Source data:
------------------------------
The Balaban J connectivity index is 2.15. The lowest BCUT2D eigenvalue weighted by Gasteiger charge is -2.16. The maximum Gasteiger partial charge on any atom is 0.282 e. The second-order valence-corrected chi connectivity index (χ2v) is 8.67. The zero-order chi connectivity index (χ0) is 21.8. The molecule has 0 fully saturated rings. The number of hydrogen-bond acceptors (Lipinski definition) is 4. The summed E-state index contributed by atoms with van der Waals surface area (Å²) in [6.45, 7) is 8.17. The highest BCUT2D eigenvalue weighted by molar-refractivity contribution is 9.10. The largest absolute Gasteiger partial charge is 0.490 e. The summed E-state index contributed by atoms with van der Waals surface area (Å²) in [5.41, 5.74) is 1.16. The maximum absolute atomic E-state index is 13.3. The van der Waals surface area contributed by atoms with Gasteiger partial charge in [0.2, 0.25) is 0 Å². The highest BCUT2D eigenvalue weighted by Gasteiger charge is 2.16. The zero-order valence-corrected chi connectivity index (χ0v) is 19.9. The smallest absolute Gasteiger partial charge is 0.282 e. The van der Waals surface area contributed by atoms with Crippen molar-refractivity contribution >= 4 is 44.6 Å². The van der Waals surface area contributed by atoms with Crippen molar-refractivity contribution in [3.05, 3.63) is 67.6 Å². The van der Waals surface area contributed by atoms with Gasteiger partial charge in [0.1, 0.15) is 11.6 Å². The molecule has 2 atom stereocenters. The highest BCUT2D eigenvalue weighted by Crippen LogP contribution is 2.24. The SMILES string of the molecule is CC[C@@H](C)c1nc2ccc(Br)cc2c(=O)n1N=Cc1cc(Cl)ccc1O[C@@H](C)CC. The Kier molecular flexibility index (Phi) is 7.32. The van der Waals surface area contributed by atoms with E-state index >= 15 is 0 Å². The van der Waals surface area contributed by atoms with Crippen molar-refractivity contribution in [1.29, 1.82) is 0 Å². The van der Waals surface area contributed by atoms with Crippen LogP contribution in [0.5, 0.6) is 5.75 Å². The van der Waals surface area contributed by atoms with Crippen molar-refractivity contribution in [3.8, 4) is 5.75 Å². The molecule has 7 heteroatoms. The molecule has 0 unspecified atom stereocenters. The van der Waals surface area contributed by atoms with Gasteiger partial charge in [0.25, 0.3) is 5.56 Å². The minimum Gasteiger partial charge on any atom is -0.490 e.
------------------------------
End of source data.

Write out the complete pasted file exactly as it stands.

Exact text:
The Balaban J connectivity index is 2.15. The lowest BCUT2D eigenvalue weighted by Gasteiger charge is -2.16. The maximum Gasteiger partial charge on any atom is 0.282 e. The second-order valence-corrected chi connectivity index (χ2v) is 8.67. The zero-order chi connectivity index (χ0) is 21.8. The molecule has 0 fully saturated rings. The number of hydrogen-bond acceptors (Lipinski definition) is 4. The summed E-state index contributed by atoms with van der Waals surface area (Å²) in [6.45, 7) is 8.17. The highest BCUT2D eigenvalue weighted by molar-refractivity contribution is 9.10. The largest absolute Gasteiger partial charge is 0.490 e. The summed E-state index contributed by atoms with van der Waals surface area (Å²) in [5.41, 5.74) is 1.16. The maximum absolute atomic E-state index is 13.3. The van der Waals surface area contributed by atoms with Gasteiger partial charge in [0.2, 0.25) is 0 Å². The highest BCUT2D eigenvalue weighted by Gasteiger charge is 2.16. The zero-order valence-corrected chi connectivity index (χ0v) is 19.9. The smallest absolute Gasteiger partial charge is 0.282 e. The van der Waals surface area contributed by atoms with Crippen molar-refractivity contribution >= 4 is 44.6 Å². The van der Waals surface area contributed by atoms with Crippen molar-refractivity contribution in [3.05, 3.63) is 67.6 Å². The van der Waals surface area contributed by atoms with Gasteiger partial charge in [0.1, 0.15) is 11.6 Å². The molecule has 2 atom stereocenters. The highest BCUT2D eigenvalue weighted by Crippen LogP contribution is 2.24. The SMILES string of the molecule is CC[C@@H](C)c1nc2ccc(Br)cc2c(=O)n1N=Cc1cc(Cl)ccc1O[C@@H](C)CC. The Kier molecular flexibility index (Phi) is 7.32. The van der Waals surface area contributed by atoms with E-state index >= 15 is 0 Å². The van der Waals surface area contributed by atoms with Crippen molar-refractivity contribution in [1.29, 1.82) is 0 Å². The van der Waals surface area contributed by atoms with Crippen LogP contribution in [0.5, 0.6) is 5.75 Å². The van der Waals surface area contributed by atoms with Crippen molar-refractivity contribution in [3.8, 4) is 5.75 Å². The molecule has 7 heteroatoms. The molecule has 0 unspecified atom stereocenters. The van der Waals surface area contributed by atoms with Gasteiger partial charge in [0.25, 0.3) is 5.56 Å². The minimum Gasteiger partial charge on any atom is -0.490 e.